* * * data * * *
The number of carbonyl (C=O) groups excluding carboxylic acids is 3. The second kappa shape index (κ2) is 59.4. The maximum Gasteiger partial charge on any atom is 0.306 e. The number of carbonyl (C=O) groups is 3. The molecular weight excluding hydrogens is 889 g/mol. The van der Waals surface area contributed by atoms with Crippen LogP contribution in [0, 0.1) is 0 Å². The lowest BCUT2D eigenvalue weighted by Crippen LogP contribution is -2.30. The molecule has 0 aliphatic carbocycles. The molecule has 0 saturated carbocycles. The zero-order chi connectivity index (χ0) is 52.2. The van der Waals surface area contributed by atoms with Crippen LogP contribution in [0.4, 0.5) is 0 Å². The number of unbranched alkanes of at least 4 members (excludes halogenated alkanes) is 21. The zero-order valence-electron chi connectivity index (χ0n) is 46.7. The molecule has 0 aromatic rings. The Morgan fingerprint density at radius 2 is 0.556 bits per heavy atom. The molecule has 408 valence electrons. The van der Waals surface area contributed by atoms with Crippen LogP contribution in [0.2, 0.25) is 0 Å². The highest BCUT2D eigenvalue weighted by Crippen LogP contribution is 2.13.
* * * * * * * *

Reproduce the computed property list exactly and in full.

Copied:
The number of carbonyl (C=O) groups excluding carboxylic acids is 3. The second kappa shape index (κ2) is 59.4. The maximum Gasteiger partial charge on any atom is 0.306 e. The number of carbonyl (C=O) groups is 3. The molecular weight excluding hydrogens is 889 g/mol. The van der Waals surface area contributed by atoms with Crippen LogP contribution in [0, 0.1) is 0 Å². The lowest BCUT2D eigenvalue weighted by Crippen LogP contribution is -2.30. The molecule has 0 aliphatic carbocycles. The molecule has 0 saturated carbocycles. The zero-order chi connectivity index (χ0) is 52.2. The van der Waals surface area contributed by atoms with Crippen LogP contribution in [0.4, 0.5) is 0 Å². The number of unbranched alkanes of at least 4 members (excludes halogenated alkanes) is 21. The zero-order valence-electron chi connectivity index (χ0n) is 46.7. The molecule has 0 aromatic rings. The Morgan fingerprint density at radius 2 is 0.556 bits per heavy atom. The molecule has 408 valence electrons. The van der Waals surface area contributed by atoms with Crippen LogP contribution in [0.2, 0.25) is 0 Å². The highest BCUT2D eigenvalue weighted by Crippen LogP contribution is 2.13.